Baseball rivals prove to be friends for life

John Gilbert

The Minnesota Bandits, circa 2009, at 48 and over baseball tournament at Hammond Stadium, the Twins spring training complex. Jim Dyvig (second from right, top row), organized the team from his New Hope Bandits, adding John Gilbert (second from left, middle row). and Paul Tate (first row, right).

A couple of weeks ago, I got a phone call from Jim Dyvig, saying he and Paul Tate, another good friend, were driving up from the Twin Cities to take me out to lunch.
I was surprised, although it was great to hear from Dyvig, who spent part of his younger days in Cloquet and wound up starting an Over-35 baseball team in New Hope years later, in a league where I ran the Shoreview Hawks for 20 years.
We were always good friends, and intense rivals, but Dyvig proved capable of defusing my own competitive fire every time our teams played, whether in New Hope or in Shoreview. He had spent a career working in the food business, and you could tell, because after every game, he would organize and operate the ultimate tailgate party, grilling burgers and hot dogs, or something more exotic.

He always made sure to have enough for the opposing team, and my players quickly learned that you might miss some games, but you didn’t want to miss the New Hope games,
The timing of all this, leading up to Thanksgiving Week, underscored the more subtle things I have to be thankful for, especially this year, when my own family has risen to the top of my support ladder while I recovered from a heart issue.
Dyvig and I shared another characteristic about baseball. We both insisted on playing the game “the right way.” You could say we were both purists about the game, and it showed by our attention to detail and by the players we tried to recruit to join our teams.
As the century changed over to 2000, Jim Dyvig decided to enter an invitational age-regulated national baseball tournament at the Twins training facility in Fort Myers, Fla. He took the nucleus of his New Hope Bandits and renamed it the Minnesota Bandits, and he asked me to come along and play.
We had a great time, and I went two years in a row, in 2003 and 2004. I had injured my throwing arm trying to make an acrobatic play at third base in our final regular-season game, but I figured it would be healed with a couple months of rest before we had to go to Fort Myers.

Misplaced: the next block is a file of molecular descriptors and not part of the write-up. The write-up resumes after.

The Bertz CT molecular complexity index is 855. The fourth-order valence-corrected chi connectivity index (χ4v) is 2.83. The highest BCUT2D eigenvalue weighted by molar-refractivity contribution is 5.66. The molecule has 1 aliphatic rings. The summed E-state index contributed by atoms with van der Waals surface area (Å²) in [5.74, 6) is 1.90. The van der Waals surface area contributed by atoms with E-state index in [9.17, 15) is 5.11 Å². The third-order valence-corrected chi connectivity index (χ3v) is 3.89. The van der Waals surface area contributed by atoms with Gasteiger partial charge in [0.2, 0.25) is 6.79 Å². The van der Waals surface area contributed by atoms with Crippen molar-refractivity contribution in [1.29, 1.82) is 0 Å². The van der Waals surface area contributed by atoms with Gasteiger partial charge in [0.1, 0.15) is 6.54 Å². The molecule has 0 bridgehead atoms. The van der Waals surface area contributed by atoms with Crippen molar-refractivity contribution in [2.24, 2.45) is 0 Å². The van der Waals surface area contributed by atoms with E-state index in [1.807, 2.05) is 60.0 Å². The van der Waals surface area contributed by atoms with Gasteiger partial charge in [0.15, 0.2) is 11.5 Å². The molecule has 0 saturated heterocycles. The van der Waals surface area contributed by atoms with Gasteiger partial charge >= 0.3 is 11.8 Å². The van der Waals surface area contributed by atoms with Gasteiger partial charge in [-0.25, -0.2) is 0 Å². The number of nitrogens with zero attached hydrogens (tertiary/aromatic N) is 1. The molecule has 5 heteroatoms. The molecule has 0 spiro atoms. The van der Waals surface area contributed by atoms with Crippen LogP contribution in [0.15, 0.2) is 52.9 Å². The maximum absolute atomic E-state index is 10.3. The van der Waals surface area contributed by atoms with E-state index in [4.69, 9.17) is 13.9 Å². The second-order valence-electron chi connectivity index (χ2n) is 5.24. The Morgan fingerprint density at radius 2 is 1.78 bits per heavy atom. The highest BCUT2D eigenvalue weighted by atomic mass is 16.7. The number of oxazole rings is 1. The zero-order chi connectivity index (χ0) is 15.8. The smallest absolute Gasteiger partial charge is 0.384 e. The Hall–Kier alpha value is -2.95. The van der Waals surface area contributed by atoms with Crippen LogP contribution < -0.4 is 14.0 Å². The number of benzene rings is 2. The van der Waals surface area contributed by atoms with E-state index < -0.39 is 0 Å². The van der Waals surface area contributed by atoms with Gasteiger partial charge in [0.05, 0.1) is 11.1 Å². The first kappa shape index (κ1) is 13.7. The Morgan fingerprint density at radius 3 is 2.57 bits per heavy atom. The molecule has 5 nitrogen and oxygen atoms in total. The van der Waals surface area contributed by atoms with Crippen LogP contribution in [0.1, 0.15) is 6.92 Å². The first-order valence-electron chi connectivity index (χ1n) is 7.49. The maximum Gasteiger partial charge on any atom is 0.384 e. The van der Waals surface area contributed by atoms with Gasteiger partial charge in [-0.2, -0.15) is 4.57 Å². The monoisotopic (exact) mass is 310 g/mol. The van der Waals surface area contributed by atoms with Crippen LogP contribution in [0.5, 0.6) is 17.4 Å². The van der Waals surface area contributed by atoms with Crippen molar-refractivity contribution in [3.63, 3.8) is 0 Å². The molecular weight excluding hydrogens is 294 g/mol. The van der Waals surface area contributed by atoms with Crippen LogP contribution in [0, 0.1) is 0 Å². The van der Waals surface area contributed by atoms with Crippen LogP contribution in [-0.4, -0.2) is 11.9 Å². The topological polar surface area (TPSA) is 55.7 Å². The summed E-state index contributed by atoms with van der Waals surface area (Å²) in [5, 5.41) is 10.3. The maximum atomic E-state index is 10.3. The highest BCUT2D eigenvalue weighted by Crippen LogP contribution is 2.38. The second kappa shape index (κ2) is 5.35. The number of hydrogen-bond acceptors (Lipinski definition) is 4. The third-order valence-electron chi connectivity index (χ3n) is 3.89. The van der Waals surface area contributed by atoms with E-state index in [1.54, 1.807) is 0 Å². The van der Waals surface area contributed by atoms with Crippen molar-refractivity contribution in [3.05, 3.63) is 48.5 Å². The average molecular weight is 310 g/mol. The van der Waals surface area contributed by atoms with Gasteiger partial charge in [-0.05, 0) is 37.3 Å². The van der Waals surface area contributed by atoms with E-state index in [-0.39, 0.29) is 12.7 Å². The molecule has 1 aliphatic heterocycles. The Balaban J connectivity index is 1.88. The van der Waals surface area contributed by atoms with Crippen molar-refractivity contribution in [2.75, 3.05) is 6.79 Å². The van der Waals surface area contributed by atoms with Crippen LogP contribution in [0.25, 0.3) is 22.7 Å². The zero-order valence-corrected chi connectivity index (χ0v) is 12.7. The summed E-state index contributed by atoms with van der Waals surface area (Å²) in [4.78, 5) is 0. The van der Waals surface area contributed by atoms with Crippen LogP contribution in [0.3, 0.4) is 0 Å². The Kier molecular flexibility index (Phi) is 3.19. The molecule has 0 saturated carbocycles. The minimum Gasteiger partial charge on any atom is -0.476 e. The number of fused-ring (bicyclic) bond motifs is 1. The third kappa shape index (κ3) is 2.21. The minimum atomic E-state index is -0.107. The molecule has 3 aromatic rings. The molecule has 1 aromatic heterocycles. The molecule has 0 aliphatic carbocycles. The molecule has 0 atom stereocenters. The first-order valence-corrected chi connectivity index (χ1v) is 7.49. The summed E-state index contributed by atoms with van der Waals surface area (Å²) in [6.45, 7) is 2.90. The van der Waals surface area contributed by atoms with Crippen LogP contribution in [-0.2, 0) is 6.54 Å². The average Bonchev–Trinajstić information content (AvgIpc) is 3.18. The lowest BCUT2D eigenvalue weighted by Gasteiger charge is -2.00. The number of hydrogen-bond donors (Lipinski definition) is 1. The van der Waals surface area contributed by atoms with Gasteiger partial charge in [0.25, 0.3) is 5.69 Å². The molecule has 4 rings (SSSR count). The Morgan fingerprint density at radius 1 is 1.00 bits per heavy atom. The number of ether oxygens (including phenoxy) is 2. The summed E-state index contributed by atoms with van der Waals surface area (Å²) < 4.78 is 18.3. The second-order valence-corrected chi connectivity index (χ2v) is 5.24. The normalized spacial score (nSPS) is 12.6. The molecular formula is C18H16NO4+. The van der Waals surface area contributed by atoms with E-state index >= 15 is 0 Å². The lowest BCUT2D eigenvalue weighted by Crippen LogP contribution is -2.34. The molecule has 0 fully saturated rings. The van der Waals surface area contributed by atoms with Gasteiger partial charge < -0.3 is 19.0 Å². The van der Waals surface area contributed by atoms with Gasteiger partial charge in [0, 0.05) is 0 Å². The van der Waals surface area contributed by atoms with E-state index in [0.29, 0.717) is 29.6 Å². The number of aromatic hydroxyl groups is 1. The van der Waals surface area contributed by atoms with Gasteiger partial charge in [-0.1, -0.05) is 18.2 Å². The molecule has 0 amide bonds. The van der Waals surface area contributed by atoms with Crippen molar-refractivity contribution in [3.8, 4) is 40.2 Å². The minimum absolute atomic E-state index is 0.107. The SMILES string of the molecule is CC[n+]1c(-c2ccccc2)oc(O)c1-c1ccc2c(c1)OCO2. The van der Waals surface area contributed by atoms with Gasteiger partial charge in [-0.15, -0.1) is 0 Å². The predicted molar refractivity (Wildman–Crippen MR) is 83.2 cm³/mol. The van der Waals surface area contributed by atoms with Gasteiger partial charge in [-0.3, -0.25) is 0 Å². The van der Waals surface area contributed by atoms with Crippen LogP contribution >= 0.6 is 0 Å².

Jim knew I always had a strong arm, whether pitching, playing shortstop or third base, and he knew you could never have enough pitching to get through six or seven games in five days. I was flattered to go along, because I could still put the bat on the ball consistently as well. But when we got there, I realized I couldn’t throw hard without excruciating pain.

So I asked Jim if I could play second base, because I would only have to throw to first from there.
After three or four games, Jim asked if I could pitch the next day.
I swallowed hard and said, “Sure.”
We played a couple games at Hammond Stadium, the primary Twins spring training field. I went out there and gave it everything I had. Jim was catching.
Now, back on my own team, my fastball was a true weapon, but my curve ball was the team joke, because it spun properly but barely broke and was easy picking for an astute hitter. So I just reared back and lived by sailing fastballs.
At Fort Myers, throwing only what appeared to be change ups,  I struggled through the opposing lineup once. We made some good defensive plays so we were still in the game, but now their best hitter came up, a lean, strong, left-handed swinger.
He hit a couple tape-measure foul balls, so I got two strikes on him, and at 3 and 2, I kept shaking Jim off until he’d signal for a curve, because I could lob the ball high enough so the trajectory reached the plate.
I launched my pitch, in a high arc, and the batter waited and waited, then took a mighty swing — and missed, for a strikeout!
Nobody was more surprised than I. Jim brought in someone else to relieve the next inning, to my great relief; I had managed to conceal my embarrassment.
The next day, we were hanging around the souvenir shop and a fellow walked up to me and asked if I had been the pitcher the day before for the Minnesota Bandits. I acknowledged that I had been.
Turns out, he was their slugger, and he said, “I just want you to know, I’ve been playing ball for years, and I’ve never seen a curveball like as that pitch you struck me out with.”
I thanked him and assured him that he had made my day. Or maybe my week! I couldn’t wait until I could tell my players back in Shoreview that my curve had gained fame.